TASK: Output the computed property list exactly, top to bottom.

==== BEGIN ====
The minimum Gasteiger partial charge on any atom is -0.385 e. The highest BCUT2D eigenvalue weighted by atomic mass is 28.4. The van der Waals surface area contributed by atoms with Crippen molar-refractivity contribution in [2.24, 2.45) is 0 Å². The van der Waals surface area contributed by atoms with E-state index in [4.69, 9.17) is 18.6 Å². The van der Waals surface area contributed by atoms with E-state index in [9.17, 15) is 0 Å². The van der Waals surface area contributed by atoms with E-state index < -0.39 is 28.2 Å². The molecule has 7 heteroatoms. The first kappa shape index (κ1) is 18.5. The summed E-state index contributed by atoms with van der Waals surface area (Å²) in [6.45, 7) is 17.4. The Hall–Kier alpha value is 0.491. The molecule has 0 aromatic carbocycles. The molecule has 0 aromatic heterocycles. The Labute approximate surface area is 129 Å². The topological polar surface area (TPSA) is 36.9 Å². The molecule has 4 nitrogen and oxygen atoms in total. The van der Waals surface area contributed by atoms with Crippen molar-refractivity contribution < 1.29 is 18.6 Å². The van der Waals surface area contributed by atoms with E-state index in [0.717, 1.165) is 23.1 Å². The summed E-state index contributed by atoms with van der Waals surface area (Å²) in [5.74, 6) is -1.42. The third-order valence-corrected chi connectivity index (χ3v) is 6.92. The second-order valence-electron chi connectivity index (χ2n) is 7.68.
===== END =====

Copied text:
The minimum Gasteiger partial charge on any atom is -0.385 e. The highest BCUT2D eigenvalue weighted by atomic mass is 28.4. The van der Waals surface area contributed by atoms with Crippen molar-refractivity contribution in [2.24, 2.45) is 0 Å². The van der Waals surface area contributed by atoms with E-state index in [4.69, 9.17) is 18.6 Å². The van der Waals surface area contributed by atoms with E-state index in [9.17, 15) is 0 Å². The van der Waals surface area contributed by atoms with E-state index < -0.39 is 28.2 Å². The molecule has 7 heteroatoms. The first kappa shape index (κ1) is 18.5. The summed E-state index contributed by atoms with van der Waals surface area (Å²) in [6.45, 7) is 17.4. The Hall–Kier alpha value is 0.491. The molecule has 0 aromatic carbocycles. The molecule has 0 aromatic heterocycles. The Labute approximate surface area is 129 Å². The topological polar surface area (TPSA) is 36.9 Å². The molecule has 4 nitrogen and oxygen atoms in total. The van der Waals surface area contributed by atoms with Crippen molar-refractivity contribution < 1.29 is 18.6 Å². The van der Waals surface area contributed by atoms with E-state index in [0.717, 1.165) is 23.1 Å². The summed E-state index contributed by atoms with van der Waals surface area (Å²) in [5.74, 6) is -1.42. The third-order valence-corrected chi connectivity index (χ3v) is 6.92. The second-order valence-electron chi connectivity index (χ2n) is 7.68.